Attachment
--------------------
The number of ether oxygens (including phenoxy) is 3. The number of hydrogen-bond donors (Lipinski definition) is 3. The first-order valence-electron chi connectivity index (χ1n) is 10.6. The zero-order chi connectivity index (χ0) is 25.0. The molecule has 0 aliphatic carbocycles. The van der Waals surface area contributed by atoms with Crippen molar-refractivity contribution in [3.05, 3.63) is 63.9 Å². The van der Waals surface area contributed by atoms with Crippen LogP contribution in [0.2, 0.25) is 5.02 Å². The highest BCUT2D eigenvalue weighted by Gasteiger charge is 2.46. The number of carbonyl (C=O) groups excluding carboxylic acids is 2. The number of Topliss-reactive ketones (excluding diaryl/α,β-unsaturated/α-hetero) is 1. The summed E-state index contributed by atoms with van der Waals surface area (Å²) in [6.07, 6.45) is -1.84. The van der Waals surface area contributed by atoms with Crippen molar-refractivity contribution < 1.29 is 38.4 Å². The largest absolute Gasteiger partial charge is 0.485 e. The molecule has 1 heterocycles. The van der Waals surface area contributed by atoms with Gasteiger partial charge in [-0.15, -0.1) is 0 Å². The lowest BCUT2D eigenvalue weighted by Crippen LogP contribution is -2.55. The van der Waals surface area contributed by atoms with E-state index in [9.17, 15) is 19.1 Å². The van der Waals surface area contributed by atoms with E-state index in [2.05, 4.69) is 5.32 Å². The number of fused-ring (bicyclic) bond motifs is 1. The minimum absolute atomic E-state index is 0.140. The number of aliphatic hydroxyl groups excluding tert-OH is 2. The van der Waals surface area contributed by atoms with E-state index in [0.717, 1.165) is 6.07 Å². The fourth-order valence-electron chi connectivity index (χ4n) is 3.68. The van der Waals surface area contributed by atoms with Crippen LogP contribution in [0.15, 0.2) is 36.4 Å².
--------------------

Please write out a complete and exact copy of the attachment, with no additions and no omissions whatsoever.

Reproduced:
The number of ether oxygens (including phenoxy) is 3. The number of hydrogen-bond donors (Lipinski definition) is 3. The first-order valence-electron chi connectivity index (χ1n) is 10.6. The zero-order chi connectivity index (χ0) is 25.0. The molecule has 0 aliphatic carbocycles. The van der Waals surface area contributed by atoms with Crippen molar-refractivity contribution in [3.05, 3.63) is 63.9 Å². The van der Waals surface area contributed by atoms with Crippen LogP contribution in [0.2, 0.25) is 5.02 Å². The highest BCUT2D eigenvalue weighted by Gasteiger charge is 2.46. The number of carbonyl (C=O) groups excluding carboxylic acids is 2. The number of Topliss-reactive ketones (excluding diaryl/α,β-unsaturated/α-hetero) is 1. The summed E-state index contributed by atoms with van der Waals surface area (Å²) in [6.07, 6.45) is -1.84. The van der Waals surface area contributed by atoms with Crippen molar-refractivity contribution < 1.29 is 38.4 Å². The largest absolute Gasteiger partial charge is 0.485 e. The molecule has 1 heterocycles. The van der Waals surface area contributed by atoms with Gasteiger partial charge in [-0.15, -0.1) is 0 Å². The lowest BCUT2D eigenvalue weighted by Crippen LogP contribution is -2.55. The van der Waals surface area contributed by atoms with E-state index in [9.17, 15) is 19.1 Å². The van der Waals surface area contributed by atoms with E-state index in [2.05, 4.69) is 5.32 Å². The number of fused-ring (bicyclic) bond motifs is 1. The minimum absolute atomic E-state index is 0.140. The number of aliphatic hydroxyl groups excluding tert-OH is 2. The van der Waals surface area contributed by atoms with E-state index in [0.717, 1.165) is 6.07 Å². The fourth-order valence-electron chi connectivity index (χ4n) is 3.68. The van der Waals surface area contributed by atoms with Crippen LogP contribution in [0.15, 0.2) is 36.4 Å².